Here we are at the midway point of what has been the worst year for music having nothing to do with what was issued and everything to do with who was discontinued.
"Sure," you say. "We lost a lot of giants early in the year like Bowie and Prince, but now you're just exaggerating, and we're just losing a lot of Argentinian sax players no one cares about and at a normal rate. Why isn't anyone writing about how in June of this year four former beauty pageant winners (two Miss Worlds, a Miss Universe, and a Miss North Dakota) also wound up dead? If this were television, someone would be trying to connect the dots, or at least try to turn it into a titillating Law and Order: SVU."
No doubt, a lot of world-renowned musicians that mean nothing to you, Mr. & Mrs. American Music Buyer, were lost this month. You can find those in the big list at the end. But we've got a lot of musicians you can attach the "legend" tag to that no one would argue over. And sadly, we have one egregious murder that occurred a day before the the deadliest terrorist attack on U.S. soil since September 11, 2001, and it happened to a musician in the same damned city of Orlando, Florida. Read, weep, and mourn.
Bernie Worrell, 72, American musician (Parliament-Funkadelic), lung cancer If you could imagine imagine Parliament's "Flash Light" without Worrell's integral moog work, well, you have a very vivid imagination. A most sought-after musician, he has played with everyone from Talking Heads, Les Claypool, Gov't Mule, Jack Bruce, and Bill Laswell to ... Meryl Streep? Yep, he was the keyboard player in her 2015 film Ricki and the Flash.
Christina Grimmie, 22, American singer-songwriter and talent show participant (The Voice), shot Grimmie entered our homes in season 6 of NBC's The Voice and finished in third place. She was signed with Island Records for a short stint, and drew praise from singers like Usher, Graham Nash and Shakira, who said her range was "out of this world." When an out-of-his-mind gunman developed an "unrealistic infatuation" with her, a career that had only begun to flower was stopped cold when she was shot at a post-show autograph session. Grimmie's murder took place in Orlando, Florida, one day before the mass shootings there at the Pulse nightclub, where the body count and terrorism fears overshadowed this tragedy's coverage.
Scotty Moore, 84, American guitarist (Elvis Presley) When he released an album named The Guitar that Changed the World in 1964, it was no hyperbole. Moore's work with Elvis at Sun and later at RCA, and defined the role of rock lead guitarist for generations to come. Most teens who watched his appearance on The Milton Berle Show grew up wanting to be as cool as Elvis, but look how equally cool Scotty Moore looks here peeling off that solo. Thank goodness a lot of kids here and in Great Britain grew up wanting to be Scotty Moore. Who knows what the world would've sounded like if they hadn't.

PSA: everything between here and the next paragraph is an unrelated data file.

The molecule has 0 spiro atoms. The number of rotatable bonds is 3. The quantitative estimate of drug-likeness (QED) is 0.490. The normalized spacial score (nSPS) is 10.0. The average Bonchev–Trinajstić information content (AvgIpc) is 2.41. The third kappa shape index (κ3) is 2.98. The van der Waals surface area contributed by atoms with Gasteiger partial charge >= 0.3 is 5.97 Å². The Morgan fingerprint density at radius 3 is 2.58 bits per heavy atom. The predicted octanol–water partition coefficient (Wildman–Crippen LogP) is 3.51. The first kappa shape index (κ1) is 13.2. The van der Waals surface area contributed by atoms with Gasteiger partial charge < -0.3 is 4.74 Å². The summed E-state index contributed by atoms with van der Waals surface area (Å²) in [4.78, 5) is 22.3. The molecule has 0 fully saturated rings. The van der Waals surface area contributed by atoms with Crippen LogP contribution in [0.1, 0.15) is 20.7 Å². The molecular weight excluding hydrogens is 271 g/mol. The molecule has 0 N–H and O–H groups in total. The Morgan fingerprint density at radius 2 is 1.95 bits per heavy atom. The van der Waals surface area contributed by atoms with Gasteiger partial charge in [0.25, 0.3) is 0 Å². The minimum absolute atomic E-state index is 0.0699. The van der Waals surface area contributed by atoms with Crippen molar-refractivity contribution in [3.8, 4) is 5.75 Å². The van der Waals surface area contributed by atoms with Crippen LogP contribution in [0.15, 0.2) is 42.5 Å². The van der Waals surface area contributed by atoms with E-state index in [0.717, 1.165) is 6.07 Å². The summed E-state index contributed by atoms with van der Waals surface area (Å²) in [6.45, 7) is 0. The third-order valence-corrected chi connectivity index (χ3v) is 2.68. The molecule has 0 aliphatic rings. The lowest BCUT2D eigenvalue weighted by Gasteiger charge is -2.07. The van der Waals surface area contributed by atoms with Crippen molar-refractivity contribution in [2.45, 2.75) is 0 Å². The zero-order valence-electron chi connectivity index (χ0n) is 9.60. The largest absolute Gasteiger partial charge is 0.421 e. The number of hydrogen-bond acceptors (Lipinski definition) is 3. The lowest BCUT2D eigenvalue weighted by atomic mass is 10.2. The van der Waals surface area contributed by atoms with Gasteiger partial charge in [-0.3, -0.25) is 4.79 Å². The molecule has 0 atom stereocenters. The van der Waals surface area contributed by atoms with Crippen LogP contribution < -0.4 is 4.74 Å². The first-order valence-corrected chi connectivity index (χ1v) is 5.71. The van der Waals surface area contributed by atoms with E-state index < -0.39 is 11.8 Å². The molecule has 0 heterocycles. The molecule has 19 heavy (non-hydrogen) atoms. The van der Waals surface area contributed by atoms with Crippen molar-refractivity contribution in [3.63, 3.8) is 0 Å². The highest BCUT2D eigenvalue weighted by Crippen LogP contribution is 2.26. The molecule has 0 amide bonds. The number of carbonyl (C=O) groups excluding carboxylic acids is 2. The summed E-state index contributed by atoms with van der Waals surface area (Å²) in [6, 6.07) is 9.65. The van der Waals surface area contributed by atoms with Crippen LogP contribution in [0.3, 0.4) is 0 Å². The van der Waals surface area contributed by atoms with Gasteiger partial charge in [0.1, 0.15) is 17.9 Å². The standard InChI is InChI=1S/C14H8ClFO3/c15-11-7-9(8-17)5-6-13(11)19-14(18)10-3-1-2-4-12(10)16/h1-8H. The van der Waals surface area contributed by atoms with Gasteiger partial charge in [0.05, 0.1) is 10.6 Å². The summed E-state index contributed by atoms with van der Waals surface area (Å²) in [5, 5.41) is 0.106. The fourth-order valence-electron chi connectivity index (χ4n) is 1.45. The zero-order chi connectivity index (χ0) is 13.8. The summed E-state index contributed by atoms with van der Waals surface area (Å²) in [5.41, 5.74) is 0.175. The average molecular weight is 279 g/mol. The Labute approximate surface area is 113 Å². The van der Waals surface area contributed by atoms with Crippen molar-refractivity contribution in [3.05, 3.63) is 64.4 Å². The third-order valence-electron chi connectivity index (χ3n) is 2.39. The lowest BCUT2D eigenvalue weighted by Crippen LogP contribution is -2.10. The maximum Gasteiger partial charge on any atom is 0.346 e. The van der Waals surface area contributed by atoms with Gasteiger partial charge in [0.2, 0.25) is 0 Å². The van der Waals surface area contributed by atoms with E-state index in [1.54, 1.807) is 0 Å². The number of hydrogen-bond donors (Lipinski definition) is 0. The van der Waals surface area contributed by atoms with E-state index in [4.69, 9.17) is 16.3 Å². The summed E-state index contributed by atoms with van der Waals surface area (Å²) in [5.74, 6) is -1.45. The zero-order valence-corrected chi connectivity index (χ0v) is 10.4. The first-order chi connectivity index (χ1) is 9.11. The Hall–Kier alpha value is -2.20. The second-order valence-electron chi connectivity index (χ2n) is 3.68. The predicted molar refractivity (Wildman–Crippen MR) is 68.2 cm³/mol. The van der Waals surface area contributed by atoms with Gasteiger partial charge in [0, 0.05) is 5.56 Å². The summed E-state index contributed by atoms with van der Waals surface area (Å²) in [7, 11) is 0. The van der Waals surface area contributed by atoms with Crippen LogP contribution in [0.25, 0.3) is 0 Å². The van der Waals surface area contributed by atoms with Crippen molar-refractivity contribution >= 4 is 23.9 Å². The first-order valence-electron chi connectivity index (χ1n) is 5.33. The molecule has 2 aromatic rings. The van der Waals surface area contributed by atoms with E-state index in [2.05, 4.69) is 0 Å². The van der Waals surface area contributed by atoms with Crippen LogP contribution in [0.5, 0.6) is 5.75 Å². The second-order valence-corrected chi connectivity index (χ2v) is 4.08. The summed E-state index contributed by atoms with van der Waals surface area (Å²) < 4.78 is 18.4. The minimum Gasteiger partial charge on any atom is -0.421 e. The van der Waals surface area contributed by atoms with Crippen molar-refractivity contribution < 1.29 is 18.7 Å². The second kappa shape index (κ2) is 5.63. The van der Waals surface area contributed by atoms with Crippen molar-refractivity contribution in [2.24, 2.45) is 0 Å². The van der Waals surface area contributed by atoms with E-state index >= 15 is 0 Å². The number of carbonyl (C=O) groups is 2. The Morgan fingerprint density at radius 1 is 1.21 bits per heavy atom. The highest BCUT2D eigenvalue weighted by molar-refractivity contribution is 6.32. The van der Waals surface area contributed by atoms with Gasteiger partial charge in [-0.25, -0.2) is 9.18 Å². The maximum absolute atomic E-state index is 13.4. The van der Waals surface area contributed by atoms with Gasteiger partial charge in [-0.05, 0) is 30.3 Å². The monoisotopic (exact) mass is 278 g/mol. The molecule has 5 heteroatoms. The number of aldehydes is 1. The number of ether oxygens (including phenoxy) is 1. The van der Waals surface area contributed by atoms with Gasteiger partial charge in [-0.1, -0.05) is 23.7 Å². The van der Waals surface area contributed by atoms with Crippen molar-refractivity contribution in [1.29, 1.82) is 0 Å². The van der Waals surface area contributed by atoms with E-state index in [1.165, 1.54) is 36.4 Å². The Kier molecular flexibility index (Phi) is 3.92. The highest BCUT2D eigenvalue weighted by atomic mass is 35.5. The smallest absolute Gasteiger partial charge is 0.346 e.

Chips Moman, 79, American songwriter and record producer (Elvis Presley, Bobby Womack, B.J Thomas) And we lost yet another of Elvis' inner circle, as far as recording goes. Moman started out as a Stax Records producer (he helmed the labels's first hit "Gee Whiz") before starting his own Memphis recording studio, American Sound Studio. There he recorded and produced hits by Sandy Posey, Neil Diamond ("Sweet Caroline" in particular), the Box Tops, B. J. Thomas, Joe Tex, and Wilson Pickett. He produced the last credible music Elvis Presley made, the From Elvis in Memphis album, and his last number-one hit, "Suspicious Minds."
As a songwriter, he co-wrote B.J. Thomas' "(Hey Won't You Play) Another Somebody Done Somebody Wrong Song," Aretha Franklin's "Do Right Woman, Do Right Man," and the all-time best cheating song, "The Dark End of the Street."
Attrell Cordes, 46, American rhythm and blues singer (P.M. Dawn), renal disease Known as Prince Be the Nocturnal and part of the hip-hop act P.M. Dawn, Cordes was part of a group that topped the pop charts sampling Spandau Ballet's "True," and the world was better for it. And the people had indeed spoken with their record-buying dollars, since it was the first number-one song on the Billboard Hot 100 chart after the Nielsen SoundScan was factored into the chart.
Ralph Stanley, 89, American bluegrass musician (The Stanley Brothers), Grammy winner (2002), skin cancer Also known as Dr. Ralph Stanley. If you're talking bluegrass, you're talking Stanley, who sang and played banjo with his brother Carter as part of the Stanley Brothers and as the leader of the Clinch Mountain Boys. You who do not travel in bluegrass circles have heard him also, as Stanley's work was featured in 2000 film O Brother, Where Art Thou?, singing the very apropos and unforgettable "O Death."
Chris Warren, 49, American musician (WWE), cause of death unknown Warren and his DX Band provided a lot of music for a lot of World Wrestling Entertainment music but is best known for the entrance theme of professional wrestling stable D-Generation X called "Break It Down." Makes you feel like throwing a folding chair to know this voice is no longer.